The Intersection

Just Saw Flock of Dodos….

…and since then have recommended it to my audiences at two public speeches. Randy Olson’s documentary is funny, humane, and completely spot-on when it comes to the blind spots of scientists, the would-be defenders of evolution who often don’t have a clue about how to connect with the rest of America. Olson inspires all of us to ask questions like these: How could the smartest people on earth actually be so bad at political communication and strategy? And when are scientists going to wake up and realize that part of the blame for the spread of anti-evolutionism in the US falls on their doorstep?

So I give my wholehearted endorsement to Flock of Dodos, and hope you all will check it out….

Comments

  1. #1 laurence jewett
    May 24, 2006

    CM asked: “when are scientists going to wake up and realize that part of the blame for the spread of anti-evolutionism in the US falls on their doorstep?”

    Actually, one could ask the same question not just about evolution but about virtually every scientifically related subject.

    There are undoubtedly a lot of reasons for this — not least of these being the pressures to publish research (which takes up much of their time).

    Also, unfortunately, there can be other negatives involved in educating the public. Some scientists actually look down on members of their own profession who spend time “popularizing” science. Perhaps the best example of this is the case of Carl Sagan.

    Sagan — who was one of the most effective “science ambassadors” of all time — was refused membership in the National Academy of Sciences because some members thought him a “showman” rather than a scientist. This despite the fact that he had done some top-notch science over the years.

    Here’s an interesting short piece on this subject:

    http://www.ovpr.uga.edu/researchnews/spring98/viewpoint.html

  2. #2 Harris Contos
    May 24, 2006

    Thank you for the movie recommendation, and while my next comment may cause a reach for the Pepto Bismol, there is something to that rhetorical question about “how could the smartest people on earth…?” Well, we’re actually rather far from being the smartest people on earth (this country does not fare very well in international educational achievement), which in turn somewhat explains not only our understanding of science, but our politics as well. Much of the issue centers upon the state of public education in this country, which is inadequately and unevenly funded (while billions go toward unnecessary and unworkable weapons systems), and with the so-called “No Child Left Behind” legislation being more punitive toward education than furthering of it, there is a built-in impediment against improving knowledge and understanding necessary for addressing the scientific and political questions of our times.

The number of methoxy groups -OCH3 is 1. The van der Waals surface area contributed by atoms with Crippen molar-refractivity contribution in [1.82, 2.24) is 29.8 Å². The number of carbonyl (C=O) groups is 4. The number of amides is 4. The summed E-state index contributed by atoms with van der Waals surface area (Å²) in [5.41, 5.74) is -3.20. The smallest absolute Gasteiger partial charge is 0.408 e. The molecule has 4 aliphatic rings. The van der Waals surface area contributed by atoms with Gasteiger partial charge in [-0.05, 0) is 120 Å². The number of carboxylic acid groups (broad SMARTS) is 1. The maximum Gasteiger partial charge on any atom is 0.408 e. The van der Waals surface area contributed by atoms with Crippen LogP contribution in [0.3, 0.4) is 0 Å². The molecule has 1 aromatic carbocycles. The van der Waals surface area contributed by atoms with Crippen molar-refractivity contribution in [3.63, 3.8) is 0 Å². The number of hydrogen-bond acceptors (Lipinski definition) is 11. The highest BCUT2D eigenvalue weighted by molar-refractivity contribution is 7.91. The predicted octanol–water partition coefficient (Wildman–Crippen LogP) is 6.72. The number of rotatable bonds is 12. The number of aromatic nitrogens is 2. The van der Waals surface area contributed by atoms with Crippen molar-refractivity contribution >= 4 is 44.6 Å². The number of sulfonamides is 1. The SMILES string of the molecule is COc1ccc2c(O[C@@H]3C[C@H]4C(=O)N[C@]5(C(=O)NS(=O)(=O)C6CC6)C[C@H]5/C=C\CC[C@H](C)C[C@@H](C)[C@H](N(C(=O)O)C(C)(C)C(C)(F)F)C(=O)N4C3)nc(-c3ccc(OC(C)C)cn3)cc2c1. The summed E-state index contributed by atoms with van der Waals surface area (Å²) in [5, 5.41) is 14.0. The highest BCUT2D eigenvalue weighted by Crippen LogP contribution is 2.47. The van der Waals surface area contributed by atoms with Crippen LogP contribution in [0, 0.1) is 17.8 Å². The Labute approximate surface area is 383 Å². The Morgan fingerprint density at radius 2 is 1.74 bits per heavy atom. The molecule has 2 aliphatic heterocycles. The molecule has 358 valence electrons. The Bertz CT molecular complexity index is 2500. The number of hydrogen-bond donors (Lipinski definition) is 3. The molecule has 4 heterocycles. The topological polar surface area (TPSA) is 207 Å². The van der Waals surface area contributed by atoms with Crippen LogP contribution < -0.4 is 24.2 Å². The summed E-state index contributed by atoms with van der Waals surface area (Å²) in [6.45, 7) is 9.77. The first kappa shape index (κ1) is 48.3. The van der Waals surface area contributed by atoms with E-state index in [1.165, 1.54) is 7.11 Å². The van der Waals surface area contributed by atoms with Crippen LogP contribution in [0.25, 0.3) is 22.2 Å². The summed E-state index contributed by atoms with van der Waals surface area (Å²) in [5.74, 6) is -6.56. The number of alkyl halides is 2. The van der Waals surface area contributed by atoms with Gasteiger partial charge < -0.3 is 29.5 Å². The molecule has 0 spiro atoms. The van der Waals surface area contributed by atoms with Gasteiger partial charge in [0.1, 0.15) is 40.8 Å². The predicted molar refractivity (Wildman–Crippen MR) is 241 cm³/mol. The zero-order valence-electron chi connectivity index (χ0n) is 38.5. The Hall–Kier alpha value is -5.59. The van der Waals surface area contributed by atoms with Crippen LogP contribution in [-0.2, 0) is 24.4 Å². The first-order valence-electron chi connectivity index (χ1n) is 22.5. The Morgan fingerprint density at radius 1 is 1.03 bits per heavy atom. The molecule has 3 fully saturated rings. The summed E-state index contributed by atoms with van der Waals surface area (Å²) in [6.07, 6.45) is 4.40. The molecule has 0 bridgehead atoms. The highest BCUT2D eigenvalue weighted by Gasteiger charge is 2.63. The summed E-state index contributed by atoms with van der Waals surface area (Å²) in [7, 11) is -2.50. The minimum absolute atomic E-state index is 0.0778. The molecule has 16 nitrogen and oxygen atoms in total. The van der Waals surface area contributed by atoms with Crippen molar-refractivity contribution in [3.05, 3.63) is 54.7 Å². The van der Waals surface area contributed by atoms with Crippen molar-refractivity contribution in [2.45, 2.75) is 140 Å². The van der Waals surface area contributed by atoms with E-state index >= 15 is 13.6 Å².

3. #3 Ron Zeno
    May 26, 2006

    “How could the smartest people on earth actually be so bad at political communication and strategy?”

    I don’t buy it either…

    Because it’s not their job? Because their jobs are difficult enough as it is? Because political communication and strategy tends to be at odds with any ethical standards even remotely similar to those of a scientist? Because education is someone else’s job?

    I’m looking forward to the movie, and not just because I want to see how well Olsen has done with his political communication and strategy. 😉

  4. #4 Mike Fox
    May 29, 2006

    Hey, I’m not a regular here. I normally antagonize people on PZ Myer’s blog. Sorry if my comments are out of place or of poor form for your board.

    “How could the smartest people on earth actually be so bad at political communication and strategy?”

    The simple answer is that they speak, in most ways, a different language than most people: “in theory”, “probably”, “cell”, etc. What this means is that either the rest of Americans need to be educated to the point that they are able to communicate as a scientist or science loses the precious resource of clarity. Are either going to happen anytime soon? Doubtful.

    I propose a third option. Lets treat Scientific English as an official, different language than American English and develop translators. This would have the added bonus of having science class be capitalized into Science class. Pretty neat.

    Mike Fox

  5. #5 pough
    May 30, 2006

    How could the smartest people on earth actually be so bad at political communication and strategy?

    They also have a tendency to be bad at numchuk skills. What on earth are scientists learning these days if it isn’t PR and numchuk skills? The education system is indeed dreadful.

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